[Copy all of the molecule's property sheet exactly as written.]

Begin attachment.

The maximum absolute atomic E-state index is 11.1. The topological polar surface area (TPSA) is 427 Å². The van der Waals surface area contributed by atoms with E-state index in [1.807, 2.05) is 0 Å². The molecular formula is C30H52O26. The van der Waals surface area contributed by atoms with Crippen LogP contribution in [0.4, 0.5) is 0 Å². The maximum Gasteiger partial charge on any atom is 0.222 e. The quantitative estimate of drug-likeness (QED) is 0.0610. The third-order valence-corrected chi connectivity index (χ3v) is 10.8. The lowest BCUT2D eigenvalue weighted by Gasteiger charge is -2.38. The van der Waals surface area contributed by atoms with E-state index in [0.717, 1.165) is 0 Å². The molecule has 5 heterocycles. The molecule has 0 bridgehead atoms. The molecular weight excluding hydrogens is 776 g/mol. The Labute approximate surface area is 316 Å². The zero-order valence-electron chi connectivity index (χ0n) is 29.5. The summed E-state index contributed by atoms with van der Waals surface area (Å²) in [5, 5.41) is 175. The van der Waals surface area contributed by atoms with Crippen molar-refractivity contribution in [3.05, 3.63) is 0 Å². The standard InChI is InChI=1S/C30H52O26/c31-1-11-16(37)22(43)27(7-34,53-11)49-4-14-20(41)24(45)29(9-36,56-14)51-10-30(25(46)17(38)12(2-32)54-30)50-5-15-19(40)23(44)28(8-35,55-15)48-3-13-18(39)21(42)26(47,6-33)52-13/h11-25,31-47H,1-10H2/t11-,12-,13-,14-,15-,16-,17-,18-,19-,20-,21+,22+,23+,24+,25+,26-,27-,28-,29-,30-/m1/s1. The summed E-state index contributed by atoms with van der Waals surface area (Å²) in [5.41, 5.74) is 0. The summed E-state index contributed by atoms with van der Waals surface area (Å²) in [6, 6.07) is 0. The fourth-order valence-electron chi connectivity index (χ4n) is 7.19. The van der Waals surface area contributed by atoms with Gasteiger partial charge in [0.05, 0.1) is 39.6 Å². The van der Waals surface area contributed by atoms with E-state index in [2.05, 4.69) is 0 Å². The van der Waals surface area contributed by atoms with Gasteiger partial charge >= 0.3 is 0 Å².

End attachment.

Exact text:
The maximum absolute atomic E-state index is 11.1. The topological polar surface area (TPSA) is 427 Å². The van der Waals surface area contributed by atoms with E-state index in [1.807, 2.05) is 0 Å². The molecular formula is C30H52O26. The van der Waals surface area contributed by atoms with Crippen LogP contribution in [0.4, 0.5) is 0 Å². The maximum Gasteiger partial charge on any atom is 0.222 e. The quantitative estimate of drug-likeness (QED) is 0.0610. The third-order valence-corrected chi connectivity index (χ3v) is 10.8. The lowest BCUT2D eigenvalue weighted by Gasteiger charge is -2.38. The van der Waals surface area contributed by atoms with E-state index in [0.717, 1.165) is 0 Å². The molecule has 5 heterocycles. The molecule has 0 bridgehead atoms. The molecular weight excluding hydrogens is 776 g/mol. The Labute approximate surface area is 316 Å². The zero-order valence-electron chi connectivity index (χ0n) is 29.5. The summed E-state index contributed by atoms with van der Waals surface area (Å²) in [5, 5.41) is 175. The van der Waals surface area contributed by atoms with Crippen molar-refractivity contribution in [3.05, 3.63) is 0 Å². The standard InChI is InChI=1S/C30H52O26/c31-1-11-16(37)22(43)27(7-34,53-11)49-4-14-20(41)24(45)29(9-36,56-14)51-10-30(25(46)17(38)12(2-32)54-30)50-5-15-19(40)23(44)28(8-35,55-15)48-3-13-18(39)21(42)26(47,6-33)52-13/h11-25,31-47H,1-10H2/t11-,12-,13-,14-,15-,16-,17-,18-,19-,20-,21+,22+,23+,24+,25+,26-,27-,28-,29-,30-/m1/s1. The summed E-state index contributed by atoms with van der Waals surface area (Å²) in [5.41, 5.74) is 0. The summed E-state index contributed by atoms with van der Waals surface area (Å²) in [6, 6.07) is 0. The fourth-order valence-electron chi connectivity index (χ4n) is 7.19. The van der Waals surface area contributed by atoms with Gasteiger partial charge in [0.05, 0.1) is 39.6 Å². The van der Waals surface area contributed by atoms with E-state index in [2.05, 4.69) is 0 Å². The van der Waals surface area contributed by atoms with Gasteiger partial charge >= 0.3 is 0 Å².